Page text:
What you experience when it comes to nutrition at a young age has a major impact on your weight, health and identity. What matters.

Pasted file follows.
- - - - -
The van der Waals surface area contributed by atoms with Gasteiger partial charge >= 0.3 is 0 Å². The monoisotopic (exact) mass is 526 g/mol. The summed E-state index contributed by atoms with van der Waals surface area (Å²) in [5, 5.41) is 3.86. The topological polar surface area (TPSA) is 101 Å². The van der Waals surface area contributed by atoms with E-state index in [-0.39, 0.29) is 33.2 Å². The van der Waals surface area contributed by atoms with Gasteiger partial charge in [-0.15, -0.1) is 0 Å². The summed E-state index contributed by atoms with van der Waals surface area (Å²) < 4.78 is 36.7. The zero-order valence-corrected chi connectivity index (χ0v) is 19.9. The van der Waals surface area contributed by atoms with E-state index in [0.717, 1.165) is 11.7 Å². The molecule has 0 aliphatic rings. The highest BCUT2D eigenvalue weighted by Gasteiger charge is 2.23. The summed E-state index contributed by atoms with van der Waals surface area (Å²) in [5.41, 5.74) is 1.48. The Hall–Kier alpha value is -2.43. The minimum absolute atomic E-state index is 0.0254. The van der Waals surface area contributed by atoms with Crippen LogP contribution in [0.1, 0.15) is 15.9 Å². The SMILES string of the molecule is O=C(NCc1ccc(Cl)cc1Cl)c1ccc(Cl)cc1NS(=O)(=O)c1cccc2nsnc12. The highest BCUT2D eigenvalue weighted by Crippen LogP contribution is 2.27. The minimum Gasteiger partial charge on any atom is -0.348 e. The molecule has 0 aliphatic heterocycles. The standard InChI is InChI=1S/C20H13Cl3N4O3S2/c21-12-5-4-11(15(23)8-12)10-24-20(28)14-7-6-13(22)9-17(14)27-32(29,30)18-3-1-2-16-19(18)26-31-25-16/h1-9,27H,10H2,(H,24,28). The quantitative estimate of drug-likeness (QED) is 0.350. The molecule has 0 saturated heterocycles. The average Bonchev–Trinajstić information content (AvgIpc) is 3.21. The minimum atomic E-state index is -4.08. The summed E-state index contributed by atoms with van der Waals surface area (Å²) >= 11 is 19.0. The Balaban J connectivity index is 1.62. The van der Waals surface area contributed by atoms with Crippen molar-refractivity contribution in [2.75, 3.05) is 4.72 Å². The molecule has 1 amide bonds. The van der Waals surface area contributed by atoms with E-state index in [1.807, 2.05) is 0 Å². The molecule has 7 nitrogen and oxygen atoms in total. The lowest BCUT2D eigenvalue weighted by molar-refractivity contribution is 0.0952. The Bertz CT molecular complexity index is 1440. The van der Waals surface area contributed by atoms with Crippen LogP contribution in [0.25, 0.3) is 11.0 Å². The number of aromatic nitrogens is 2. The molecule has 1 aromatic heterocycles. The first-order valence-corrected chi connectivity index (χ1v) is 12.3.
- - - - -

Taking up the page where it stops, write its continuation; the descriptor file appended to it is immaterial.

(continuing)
Christoph Klotter doesn’t like to beat about the bush. But rather about how best to eat it: together. “A family that doesn’t eat together is not a family,” says the psychotherapist and professor of nutritional psychology at Fulda University. What sounds harsh is not least historically rooted. “Throughout human history, social belonging to a group has been defined by eating together. Whoever is allowed to eat is part of it,” says Klotter. The fact that today we get together around the dining table instead of around the campfire hasn’t changed much.